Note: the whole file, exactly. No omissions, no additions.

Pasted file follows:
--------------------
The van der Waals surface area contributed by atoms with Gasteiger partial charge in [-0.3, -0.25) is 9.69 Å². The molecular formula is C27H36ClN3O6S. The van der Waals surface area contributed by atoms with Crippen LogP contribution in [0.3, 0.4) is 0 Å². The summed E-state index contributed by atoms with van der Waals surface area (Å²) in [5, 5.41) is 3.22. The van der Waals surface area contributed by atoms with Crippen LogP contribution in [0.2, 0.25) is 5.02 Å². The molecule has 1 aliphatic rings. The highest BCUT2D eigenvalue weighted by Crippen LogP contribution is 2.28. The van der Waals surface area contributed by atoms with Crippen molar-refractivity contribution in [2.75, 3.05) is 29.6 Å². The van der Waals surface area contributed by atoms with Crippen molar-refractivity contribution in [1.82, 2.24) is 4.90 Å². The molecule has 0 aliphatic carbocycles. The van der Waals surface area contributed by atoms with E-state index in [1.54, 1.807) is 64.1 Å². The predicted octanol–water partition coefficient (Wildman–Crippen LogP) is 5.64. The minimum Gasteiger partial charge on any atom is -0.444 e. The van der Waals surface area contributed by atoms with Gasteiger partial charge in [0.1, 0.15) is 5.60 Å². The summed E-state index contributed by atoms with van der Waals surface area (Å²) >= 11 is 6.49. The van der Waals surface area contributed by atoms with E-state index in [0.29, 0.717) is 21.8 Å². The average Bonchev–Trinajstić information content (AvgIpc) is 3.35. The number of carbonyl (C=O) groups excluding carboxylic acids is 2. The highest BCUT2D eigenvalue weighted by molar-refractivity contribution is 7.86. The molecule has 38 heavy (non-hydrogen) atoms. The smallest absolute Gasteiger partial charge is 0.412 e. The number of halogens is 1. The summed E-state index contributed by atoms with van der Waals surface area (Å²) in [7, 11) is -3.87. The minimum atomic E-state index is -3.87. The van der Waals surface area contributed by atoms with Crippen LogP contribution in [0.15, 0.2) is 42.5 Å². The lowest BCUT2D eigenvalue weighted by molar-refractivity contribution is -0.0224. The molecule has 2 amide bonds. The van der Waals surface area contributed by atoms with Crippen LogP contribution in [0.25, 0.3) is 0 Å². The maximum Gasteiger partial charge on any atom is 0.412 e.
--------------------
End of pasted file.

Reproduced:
The van der Waals surface area contributed by atoms with Gasteiger partial charge in [-0.3, -0.25) is 9.69 Å². The molecular formula is C27H36ClN3O6S. The van der Waals surface area contributed by atoms with Crippen LogP contribution in [0.3, 0.4) is 0 Å². The summed E-state index contributed by atoms with van der Waals surface area (Å²) in [5, 5.41) is 3.22. The van der Waals surface area contributed by atoms with Crippen LogP contribution in [0.2, 0.25) is 5.02 Å². The molecule has 1 aliphatic rings. The highest BCUT2D eigenvalue weighted by Crippen LogP contribution is 2.28. The van der Waals surface area contributed by atoms with Crippen molar-refractivity contribution in [2.75, 3.05) is 29.6 Å². The van der Waals surface area contributed by atoms with Crippen molar-refractivity contribution in [1.82, 2.24) is 4.90 Å². The molecule has 0 aliphatic carbocycles. The van der Waals surface area contributed by atoms with E-state index in [1.54, 1.807) is 64.1 Å². The predicted octanol–water partition coefficient (Wildman–Crippen LogP) is 5.64. The minimum Gasteiger partial charge on any atom is -0.444 e. The van der Waals surface area contributed by atoms with Gasteiger partial charge in [0.1, 0.15) is 5.60 Å². The summed E-state index contributed by atoms with van der Waals surface area (Å²) >= 11 is 6.49. The van der Waals surface area contributed by atoms with E-state index in [0.29, 0.717) is 21.8 Å². The average Bonchev–Trinajstić information content (AvgIpc) is 3.35. The number of carbonyl (C=O) groups excluding carboxylic acids is 2. The highest BCUT2D eigenvalue weighted by molar-refractivity contribution is 7.86. The molecule has 38 heavy (non-hydrogen) atoms. The smallest absolute Gasteiger partial charge is 0.412 e. The number of halogens is 1. The summed E-state index contributed by atoms with van der Waals surface area (Å²) in [7, 11) is -3.87. The minimum atomic E-state index is -3.87. The van der Waals surface area contributed by atoms with Crippen LogP contribution in [0.15, 0.2) is 42.5 Å². The lowest BCUT2D eigenvalue weighted by molar-refractivity contribution is -0.0224. The molecule has 2 amide bonds. The van der Waals surface area contributed by atoms with Crippen LogP contribution in [0.25, 0.3) is 0 Å². The maximum Gasteiger partial charge on any atom is 0.412 e.